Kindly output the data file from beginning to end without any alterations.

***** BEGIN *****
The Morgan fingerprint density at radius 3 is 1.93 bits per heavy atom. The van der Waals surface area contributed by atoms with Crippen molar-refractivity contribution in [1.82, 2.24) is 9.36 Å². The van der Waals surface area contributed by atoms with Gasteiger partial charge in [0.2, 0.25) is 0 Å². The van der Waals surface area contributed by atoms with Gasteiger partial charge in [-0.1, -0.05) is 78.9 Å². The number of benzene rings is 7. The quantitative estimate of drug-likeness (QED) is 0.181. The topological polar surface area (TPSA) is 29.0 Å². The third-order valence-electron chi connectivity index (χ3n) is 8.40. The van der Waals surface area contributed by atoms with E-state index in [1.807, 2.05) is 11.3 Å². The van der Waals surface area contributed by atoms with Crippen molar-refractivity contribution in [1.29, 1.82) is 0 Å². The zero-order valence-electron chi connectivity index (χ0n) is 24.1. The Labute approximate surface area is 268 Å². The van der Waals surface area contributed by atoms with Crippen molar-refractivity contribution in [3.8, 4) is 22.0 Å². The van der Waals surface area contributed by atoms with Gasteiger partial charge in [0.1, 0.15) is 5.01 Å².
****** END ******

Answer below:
The Morgan fingerprint density at radius 3 is 1.93 bits per heavy atom. The van der Waals surface area contributed by atoms with Crippen molar-refractivity contribution in [1.82, 2.24) is 9.36 Å². The van der Waals surface area contributed by atoms with Gasteiger partial charge in [0.2, 0.25) is 0 Å². The van der Waals surface area contributed by atoms with Gasteiger partial charge in [-0.1, -0.05) is 78.9 Å². The number of benzene rings is 7. The quantitative estimate of drug-likeness (QED) is 0.181. The topological polar surface area (TPSA) is 29.0 Å². The third-order valence-electron chi connectivity index (χ3n) is 8.40. The van der Waals surface area contributed by atoms with E-state index in [1.807, 2.05) is 11.3 Å². The van der Waals surface area contributed by atoms with Crippen molar-refractivity contribution in [1.29, 1.82) is 0 Å². The zero-order valence-electron chi connectivity index (χ0n) is 24.1. The Labute approximate surface area is 268 Å². The van der Waals surface area contributed by atoms with Crippen molar-refractivity contribution in [3.8, 4) is 22.0 Å². The van der Waals surface area contributed by atoms with Gasteiger partial charge in [0.1, 0.15) is 5.01 Å².